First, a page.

“Some people draw inspiration from a Neil Young or Bob Dylan song. Some people think that a glass of wine and a rare steak inspire them. Others lie on the roof of a dog house and stare out into space. My inspiration today comes from Mindy Pennybacker. She can dive into the ocean, cover herself in surfing memories, and pop up with a new surfing story every Sunday. Well, I dove into her stories to find my own memories about foam and fiberglass, and here they are.
What is it about human nature that makes us so willing to be donkeys for days, weeks, or a whole lifetime pursuing a particular passion in our lives that we don’t want to live without? My confession is surfing.
I surfed religiously from the age of ten to eleven, perhaps almost every day. And this was back in the day when a shortboard was eight feet long and weighed twenty-five pounds. I surfed within a throw from the birthplace of modern surfing. Waikiki Beach. From Publics to Queens. From Canoes to Pops. From Kaisers to Ala Moana Bowls. This would have been just following Hawaii Statehood from 1959 to 1961. I was in fifth and sixth grade at that lower Manoa private school that we couldn’t mention back then.
Steel, Ink & Fiberglass
He fixes cars. He writes poetry. He surfs. A portrait of Kyle Metcalf.
A film by Ben Yuri Biersach
Anyone who has ever taken a surf lesson from the Hans Hedeman Surf School has surfed at this beach break in Waikiki. Diamond Head sits to your right and the phalanx of Waikiki's hotels sits to your left when you are out in the water. The water is very shallow with many looming rocks jumping up to and sometimes above the surface of the water. I am out here using the GoPro camera that my folks gave me for Christmas. As you can see, the clarity is very good. The wide angle lens is great within two feet of the camera, but the waves (which are about head high) appear to be the tiniest of ripples. I am using a six foot six inch NSP thruster surfboard.
KYLE METCALF, RUNNING HIS LITERARY SALON FROM HIS AUTO SHOP.
A Writer’s World: How to Make it in Hawai‘i
YES, LUCKY WE LIVE HAWAI‘I, THE ONLY STATE WITH ITS OWN REGIONAL LITERATURE. BUT, LATELY, IT’S ONLY GOTTEN HARDER TO MAKE A GO OF IT FOR OUR DIVERSE, DEDICATED AND INK-STAINED SCRIBBLING CLASS. IS SELF-PUBLISHING THE ANSWER? WHO’S WRITING THE NEXT GREAT HAWAI‘I NOVEL? WHY WON’T NEW YORK PAY ATTENTION TO US? WE PUSH THE ENVELOPE IN SEARCH OF ANSWERS TO THESE AND OTHER BURNING QUESTIONS.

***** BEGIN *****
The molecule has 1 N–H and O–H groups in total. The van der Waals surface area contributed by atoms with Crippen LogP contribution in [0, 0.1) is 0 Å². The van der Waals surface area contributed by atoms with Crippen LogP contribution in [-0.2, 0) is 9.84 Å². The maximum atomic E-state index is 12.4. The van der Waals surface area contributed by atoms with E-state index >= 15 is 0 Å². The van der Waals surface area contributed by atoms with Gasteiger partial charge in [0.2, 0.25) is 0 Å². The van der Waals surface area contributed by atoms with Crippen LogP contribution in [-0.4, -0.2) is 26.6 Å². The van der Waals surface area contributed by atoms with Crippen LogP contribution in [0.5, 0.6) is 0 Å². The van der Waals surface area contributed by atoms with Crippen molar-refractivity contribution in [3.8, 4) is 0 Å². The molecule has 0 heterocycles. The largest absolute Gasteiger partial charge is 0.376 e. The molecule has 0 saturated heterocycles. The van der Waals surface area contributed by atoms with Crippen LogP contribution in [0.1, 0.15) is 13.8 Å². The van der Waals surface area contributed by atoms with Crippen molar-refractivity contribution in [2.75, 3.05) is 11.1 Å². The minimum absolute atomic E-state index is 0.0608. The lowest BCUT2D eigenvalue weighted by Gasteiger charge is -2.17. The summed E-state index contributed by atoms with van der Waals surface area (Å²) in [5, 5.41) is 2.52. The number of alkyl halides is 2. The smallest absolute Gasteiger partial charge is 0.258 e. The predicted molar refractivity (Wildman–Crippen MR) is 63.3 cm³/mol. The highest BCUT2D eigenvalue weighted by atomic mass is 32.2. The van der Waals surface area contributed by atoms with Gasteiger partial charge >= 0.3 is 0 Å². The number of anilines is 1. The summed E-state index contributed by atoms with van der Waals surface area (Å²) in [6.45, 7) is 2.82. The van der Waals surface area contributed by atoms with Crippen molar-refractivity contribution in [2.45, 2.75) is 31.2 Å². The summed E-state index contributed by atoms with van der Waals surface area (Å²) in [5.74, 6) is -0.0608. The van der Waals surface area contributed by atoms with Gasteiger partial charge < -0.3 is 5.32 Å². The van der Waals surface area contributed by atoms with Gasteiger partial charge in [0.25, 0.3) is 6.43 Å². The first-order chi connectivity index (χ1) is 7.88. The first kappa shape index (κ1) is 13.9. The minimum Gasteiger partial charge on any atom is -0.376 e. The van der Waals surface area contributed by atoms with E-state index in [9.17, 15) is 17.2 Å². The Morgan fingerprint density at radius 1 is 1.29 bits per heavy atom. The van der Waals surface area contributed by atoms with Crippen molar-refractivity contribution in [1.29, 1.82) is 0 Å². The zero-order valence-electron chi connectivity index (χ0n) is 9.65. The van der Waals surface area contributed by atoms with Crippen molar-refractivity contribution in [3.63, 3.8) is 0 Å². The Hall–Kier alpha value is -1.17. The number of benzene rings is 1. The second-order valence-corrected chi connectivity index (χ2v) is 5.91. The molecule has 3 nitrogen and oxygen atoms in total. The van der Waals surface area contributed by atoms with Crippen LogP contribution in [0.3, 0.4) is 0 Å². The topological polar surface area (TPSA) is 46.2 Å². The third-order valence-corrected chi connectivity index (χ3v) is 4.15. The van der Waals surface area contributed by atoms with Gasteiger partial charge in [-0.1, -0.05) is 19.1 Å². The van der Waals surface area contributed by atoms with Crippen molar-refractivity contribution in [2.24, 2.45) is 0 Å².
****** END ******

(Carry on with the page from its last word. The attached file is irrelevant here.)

BY DON WALLACE | PHOTOS BY AARON K. YOSHINO
Early Friday mornings over the past few years Kyle Metcalf, 68, a shaggy-haired owner of a small car repair shop in Kaka‘ako, would send out his weekly email blast. Of original poetry. Started two years ago, The Poi Tree quickly grew to about 100 loyal readers. “One gal writes 30 poems a week; I pick one out,” he says. “One guy never wrote a poem in his life and decided to tell his life in rhyme. He gets the most comments every week.”
A Makapu‘u lifeguard before he opened Kyle’s Service, Metcalf actually pursued writing seriously for the first half of his adult life, in college and after. “I was sending out to every little journal and magazine,” he says. “Hundreds of rejections. When I turned 40, I said, time to stop sending them out.” Decades later, Metcalf resumed sending his stuff out—but this time it was a daily rock ’n’ roll quiz emailed to friends all over the Islands. Email back and if you answered right he might reply: YOU ROCK.
Metcalf was amazed at the far more fervent response to poetry, what some think of as a quaint, outmoded literary form. Last year, as he closed down his shop, poetry ousted rock ’n’ roll. “I opened this little door to something and now I’m this hub.”
In other words, he rocks.
Metcalf is not alone. He’s part of a new writing world in the Islands, rising from the ashes of the old, after a ravenous internet, bookstore closures and the 2007 recession broke our local publishing model. But, as Metcalf has learned by publishing The Poi Tree via a simple email chain, technology also sparks creativity and regeneration.
Now, if we wish, we can all be Kyle Metcalf. And a multiverse of streams, feeds, blogs and platforms does make for instant gratification. But does it add up to what existed before—a fully engaged and physically present community of readers who support and sustain our regional literature.